NASA OKs spacewalks, upgrades helmets after fishbowl mishap
Changes follow astronaut's headgear filling with water during seven-hour star trek
Spacewalks outside the International Space Station are set to resume after NASA temporarily paused all such activity to investigate an issue that caused water to accumulate in one astronaut's helmet.
On March 23, Matthias Maurer, a European Space Agency 'naut, stepped outside the orbiting science lab for nearly seven hours with NASA teammate Raja Churi to prepare for the installation of a solar array for the station's microgravity hub. When Maurer returned inside, fellow Expedition 66 crewmate Kayla Barron reported to mission control the visor of the Euro spaceman's helmet was slick with water and hurried to help get him out of his spacesuit.
Although Maurer was not in immediate danger, NASA officials said the snafu was a "close call" and decided to halt all planned spacewalks. His spacesuit, helmet, and water samples were returned to Earth for study in hope of figuring out why moisture accumulated during the spacewalk.
Seven months on, the American space agency has confirmed there were no hardware failures within Maurer's spacesuit. Astronauts will be allowed to conduct spacewalks again.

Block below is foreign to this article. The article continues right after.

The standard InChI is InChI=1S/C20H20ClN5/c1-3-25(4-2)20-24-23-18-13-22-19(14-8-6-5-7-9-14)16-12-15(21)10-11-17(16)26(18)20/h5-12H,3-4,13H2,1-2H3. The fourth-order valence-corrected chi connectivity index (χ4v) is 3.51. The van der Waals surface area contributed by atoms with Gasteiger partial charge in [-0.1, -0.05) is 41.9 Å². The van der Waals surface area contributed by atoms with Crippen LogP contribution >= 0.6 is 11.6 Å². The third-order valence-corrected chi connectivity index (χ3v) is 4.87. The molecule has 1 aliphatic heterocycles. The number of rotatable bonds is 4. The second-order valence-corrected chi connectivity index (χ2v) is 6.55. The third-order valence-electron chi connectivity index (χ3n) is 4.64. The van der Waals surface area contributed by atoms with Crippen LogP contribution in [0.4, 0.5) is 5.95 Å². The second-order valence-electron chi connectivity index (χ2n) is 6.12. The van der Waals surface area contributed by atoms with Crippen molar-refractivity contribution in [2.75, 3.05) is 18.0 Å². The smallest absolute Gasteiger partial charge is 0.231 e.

"The cause for the water in the helmet was likely due to integrated system performance where several variables such as crew exertion and crew cooling settings led to the generation of comparatively larger than normal amounts of condensation within the system," NASA said this week.
Engineers have developed hardware to prevent moisture from condensing inside the helmet's surfaces, and to absorb water in the event of buildup. Astronauts have also updated operating procedures to minimize risks during future spacewalks.
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"Crew safety is the top priority of NASA and our international partners," said Kathryn Lueders, associate administrator for NASA's Space Operations Mission Directorate. "I'm proud of the space station and ground teams' work to keep our crew members safe, for taking the time necessary to close out the investigation, and for continually finding ways to mitigate risks in human spaceflight."
A similar incident occurred back in 2013 when astronaut Luca Parmitano was forced to terminate a spacewalk after nearly 1.5 litres of water accumulated inside his spacesuit and helmet. Parmitano reported it was difficult to see, hear or breathe – water was in his eyes, ears, nose and mouth. He reported that he found his way back to the crew hatch "from memory" – because astronauts are total bad asses. An investigation showed the leak was due to a blocked filter. ®